Owns stock, stock options, or bonds from: Pfizer

CME Reviewer

  • Robert Morris, PharmD

    Associate CME Clinical Director, Medscape, LLC

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    Disclosure: Robert Morris, PharmD, has disclosed no relevant financial relationships.


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CME

Does Strabismus Surgery Improve Quality and Mood, and What Factors Influence This?: Results

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Results

Participants

Of the 335 patients who consented, 81.49% completed a baseline questionnaire. Of these, 210 completed either a3 (n = 41) or 6 month (n = 25) follow-up questionnaire or both (n = 144). Baseline characteristics of the sample can be found in Table 1 .

Impact of Surgery

Clinical Variables. The angle of deviation decreased significantly from baseline (mean difference (Md) = 30, range 2-90) to 3 months (Md = 10, range 0-90; z = -11.81, P<0.001, r = -0.57). There was a statistically significant reduction in the proportion of participants who experienced diplopia from prior (58.57%) to 3 months post surgery (40%; P <0.001). A small proportion (5.85%) experienced surgery induced diplopia at 3 months, 11 in the primary and downgaze position and 1 in another gaze.

Low levels of pain, swelling, scarring and redness were reported at both 3 and 6 months post surgery, with no significant changes in pain, swelling or scarring between these two follow-ups. Improvements in redness from 3 (Md = 1, range 0-10) to 6 months (Md = 0, range 0-10) post surgery were significant (z = -3.51, P = 0.001, r = -0.24).

Psychosocial Variables. Statistically significant improvements in psychosocial and functional quality of life, anxiety and depression, social anxiety and social avoidance, illness and treatment beliefs, fear of negative evaluation, perceived visibility, and salience and valance of appearance ( Table 2 ) were found from pre-surgery to 3 months and pre-surgery to 6 months. There were no significant changes from 3 to 6 months. Overtime the number of participants who were meeting moderate or 'caseness' levels of anxiety or depression, or scoring below normal in quality of life, reduced significantly from pre-surgery to 6 months post surgery, whereas the proportion of patients in the normal classification for mood and above normal in quality of life increased. There was no statistically significant difference in the proportion of participants who exceeded the 95% LOAs at 3 and 6 months post surgery (psychosocial quality of life: P = 0.33; functional quality of life P = 0.12).

Relationship Between Clinical Success and Quality of Life

According to clinical criteria, 110 (52.38%) participants experienced successful surgery, 20 (9.52%) failed and 80 (38.09%) were partial successes. Of these 80 partial successes, 10 (12.5%) were scheduled for further surgery, 43 (53.75%) had been discharged from the service, 13 (16.25%) had a scheduled follow-up appointment, 9 (11.25%) were receiving prism therapy and 5 (6.25%) botulinum toxin therapy. While there were no statistically significant differences between these three groups of patients on changes in functional quality of life from baseline to 6 months (F2207= 0.89, P = 0.42), there were differences in changes in psychosocial quality of life (F2207 = 4.22, P = 0.02, η2 = 0.04). Post-hoc comparison indicated that the mean residualised change score for those who experienced partial success (M = - 0.24, SD = 0.84) was significantly lower than those who experienced success (M = 0.18, SD = 1.05).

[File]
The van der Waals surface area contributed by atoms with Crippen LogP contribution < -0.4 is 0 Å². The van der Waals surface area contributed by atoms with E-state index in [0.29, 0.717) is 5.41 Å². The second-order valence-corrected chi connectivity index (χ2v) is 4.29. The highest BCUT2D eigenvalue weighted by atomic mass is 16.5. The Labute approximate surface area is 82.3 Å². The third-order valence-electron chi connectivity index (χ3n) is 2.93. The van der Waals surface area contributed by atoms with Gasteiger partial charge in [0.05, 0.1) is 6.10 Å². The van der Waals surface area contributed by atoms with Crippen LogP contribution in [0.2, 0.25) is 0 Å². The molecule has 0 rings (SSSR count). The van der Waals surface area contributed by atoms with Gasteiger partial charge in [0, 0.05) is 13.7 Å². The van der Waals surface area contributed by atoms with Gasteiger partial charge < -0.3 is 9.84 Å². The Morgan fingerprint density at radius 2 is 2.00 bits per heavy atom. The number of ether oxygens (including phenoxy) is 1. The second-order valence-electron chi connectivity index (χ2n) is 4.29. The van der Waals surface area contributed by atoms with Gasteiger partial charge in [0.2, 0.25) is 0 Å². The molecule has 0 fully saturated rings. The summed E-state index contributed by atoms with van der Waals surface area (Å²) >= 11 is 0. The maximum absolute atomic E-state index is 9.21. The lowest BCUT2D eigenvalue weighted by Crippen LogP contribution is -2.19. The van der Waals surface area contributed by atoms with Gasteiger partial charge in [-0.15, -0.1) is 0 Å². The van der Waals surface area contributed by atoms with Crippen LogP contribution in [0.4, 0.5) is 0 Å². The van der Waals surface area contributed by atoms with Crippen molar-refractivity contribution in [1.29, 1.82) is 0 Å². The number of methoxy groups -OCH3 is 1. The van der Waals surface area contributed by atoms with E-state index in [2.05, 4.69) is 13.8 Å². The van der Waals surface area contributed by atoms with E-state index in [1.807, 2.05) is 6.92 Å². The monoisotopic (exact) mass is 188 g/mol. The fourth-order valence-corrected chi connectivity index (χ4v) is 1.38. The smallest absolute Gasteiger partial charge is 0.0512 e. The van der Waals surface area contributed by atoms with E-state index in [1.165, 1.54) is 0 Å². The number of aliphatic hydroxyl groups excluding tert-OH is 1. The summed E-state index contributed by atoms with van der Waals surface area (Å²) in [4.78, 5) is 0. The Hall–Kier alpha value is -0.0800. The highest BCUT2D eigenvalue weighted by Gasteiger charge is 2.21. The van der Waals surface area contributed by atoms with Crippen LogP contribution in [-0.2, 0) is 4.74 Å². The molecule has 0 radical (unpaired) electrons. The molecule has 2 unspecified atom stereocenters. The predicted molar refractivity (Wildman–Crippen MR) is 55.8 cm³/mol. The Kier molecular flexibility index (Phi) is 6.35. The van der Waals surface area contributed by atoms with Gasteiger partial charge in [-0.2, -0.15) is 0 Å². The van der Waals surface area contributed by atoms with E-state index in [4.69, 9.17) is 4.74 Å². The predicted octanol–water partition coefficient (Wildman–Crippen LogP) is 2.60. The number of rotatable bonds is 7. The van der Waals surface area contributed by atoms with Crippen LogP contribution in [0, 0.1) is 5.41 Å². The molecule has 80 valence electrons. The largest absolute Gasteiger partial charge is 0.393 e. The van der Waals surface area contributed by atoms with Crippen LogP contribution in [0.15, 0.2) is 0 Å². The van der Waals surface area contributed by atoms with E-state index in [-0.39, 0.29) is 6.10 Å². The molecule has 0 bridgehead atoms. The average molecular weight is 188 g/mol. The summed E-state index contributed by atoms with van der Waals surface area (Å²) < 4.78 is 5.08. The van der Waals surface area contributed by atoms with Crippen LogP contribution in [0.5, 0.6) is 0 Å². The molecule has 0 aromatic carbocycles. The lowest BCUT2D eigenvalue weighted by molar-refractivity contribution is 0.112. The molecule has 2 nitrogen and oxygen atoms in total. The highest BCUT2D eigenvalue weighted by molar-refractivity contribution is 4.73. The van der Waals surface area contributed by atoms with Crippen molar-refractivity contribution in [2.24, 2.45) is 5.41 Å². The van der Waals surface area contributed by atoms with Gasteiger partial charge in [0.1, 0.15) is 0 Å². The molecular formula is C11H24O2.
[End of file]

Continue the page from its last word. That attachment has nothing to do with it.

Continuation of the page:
Satisfaction

Over 80% of patients did not regret having surgery, ~ 6% had some regret either at 3 or 6 months. Between 70 and 80% of the sample would go through the operation, only 1-4% would not.

Who Benefits Most From Surgery?

The final model for changes in psychosocial quality of life explained 85% of the total variance (F49 160 = 18.60, P<0.001). The statistically significant predictors were the IPQ-R consequences subscale, the intimacy and appearance-related issues subscale of the RSSQ, the DAS24 and perceived visibility at baseline ( Table 3 ). The final model for changes in functional quality of life explained 72% of the variance (F49 160 = 8.60, P <0.001). The statistically significant predictors were ethnicity, classification, the IPQ-R consequences subscale, the TRI treatment concern subscale, the visual functioning subscale of the ESSQ and RSSQ, and DAS24 at baseline ( Table 3 ).

Which Concepts Should Be Targeted in Order to Improve the Impact of Surgery?

The final model for changes in psychosocial quality of life accounted for 78% of the variance (F19 190 = 35.78, P<0.001). The statistically significant predictors were changes in; the IPQ-R consequences subscale, salience, DAS24 and in perceived visibility ( Table 4 ). The final model for changes in psychosocial quality of life accounted for 51% of the variance (F19 190 = 10.48, P<0.001). The statistically significant predictors were changes in; the IPQ-R consequences subscale, perceived visibility, social support from significant others and depression ( Table 4 ).